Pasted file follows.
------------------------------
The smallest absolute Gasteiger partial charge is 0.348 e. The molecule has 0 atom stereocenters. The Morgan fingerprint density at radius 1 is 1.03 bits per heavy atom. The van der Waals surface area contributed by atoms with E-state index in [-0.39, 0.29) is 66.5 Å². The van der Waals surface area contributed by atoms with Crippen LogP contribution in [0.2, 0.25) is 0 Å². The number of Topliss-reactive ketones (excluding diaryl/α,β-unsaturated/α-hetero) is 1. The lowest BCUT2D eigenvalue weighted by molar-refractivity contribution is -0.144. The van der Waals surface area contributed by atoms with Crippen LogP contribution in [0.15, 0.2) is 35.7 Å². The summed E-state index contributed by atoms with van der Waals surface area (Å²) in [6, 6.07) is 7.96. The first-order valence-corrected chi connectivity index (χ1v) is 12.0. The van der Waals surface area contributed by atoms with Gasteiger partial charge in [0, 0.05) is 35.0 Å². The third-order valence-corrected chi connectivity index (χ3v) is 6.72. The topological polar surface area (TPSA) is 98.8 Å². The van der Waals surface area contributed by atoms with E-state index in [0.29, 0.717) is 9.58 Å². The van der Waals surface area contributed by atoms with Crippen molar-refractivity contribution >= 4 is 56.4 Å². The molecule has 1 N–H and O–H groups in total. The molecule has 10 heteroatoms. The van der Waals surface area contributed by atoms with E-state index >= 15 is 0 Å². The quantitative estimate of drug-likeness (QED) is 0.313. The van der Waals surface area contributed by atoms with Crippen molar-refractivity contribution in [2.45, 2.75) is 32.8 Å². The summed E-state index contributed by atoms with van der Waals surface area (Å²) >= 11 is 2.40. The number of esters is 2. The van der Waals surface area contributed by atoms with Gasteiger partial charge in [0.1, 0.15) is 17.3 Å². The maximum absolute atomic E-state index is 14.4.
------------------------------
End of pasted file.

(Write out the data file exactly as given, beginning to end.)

The smallest absolute Gasteiger partial charge is 0.348 e. The molecule has 0 atom stereocenters. The Morgan fingerprint density at radius 1 is 1.03 bits per heavy atom. The van der Waals surface area contributed by atoms with E-state index in [-0.39, 0.29) is 66.5 Å². The van der Waals surface area contributed by atoms with Crippen LogP contribution in [0.2, 0.25) is 0 Å². The number of Topliss-reactive ketones (excluding diaryl/α,β-unsaturated/α-hetero) is 1. The lowest BCUT2D eigenvalue weighted by molar-refractivity contribution is -0.144. The van der Waals surface area contributed by atoms with Crippen LogP contribution in [0.15, 0.2) is 35.7 Å². The summed E-state index contributed by atoms with van der Waals surface area (Å²) in [6, 6.07) is 7.96. The first-order valence-corrected chi connectivity index (χ1v) is 12.0. The van der Waals surface area contributed by atoms with Gasteiger partial charge in [0, 0.05) is 35.0 Å². The third-order valence-corrected chi connectivity index (χ3v) is 6.72. The topological polar surface area (TPSA) is 98.8 Å². The van der Waals surface area contributed by atoms with E-state index in [0.29, 0.717) is 9.58 Å². The van der Waals surface area contributed by atoms with Crippen molar-refractivity contribution >= 4 is 56.4 Å². The molecule has 1 N–H and O–H groups in total. The molecule has 10 heteroatoms. The van der Waals surface area contributed by atoms with E-state index >= 15 is 0 Å². The quantitative estimate of drug-likeness (QED) is 0.313. The van der Waals surface area contributed by atoms with Crippen molar-refractivity contribution in [2.45, 2.75) is 32.8 Å². The summed E-state index contributed by atoms with van der Waals surface area (Å²) >= 11 is 2.40. The number of esters is 2. The van der Waals surface area contributed by atoms with Gasteiger partial charge in [0.1, 0.15) is 17.3 Å². The maximum absolute atomic E-state index is 14.4.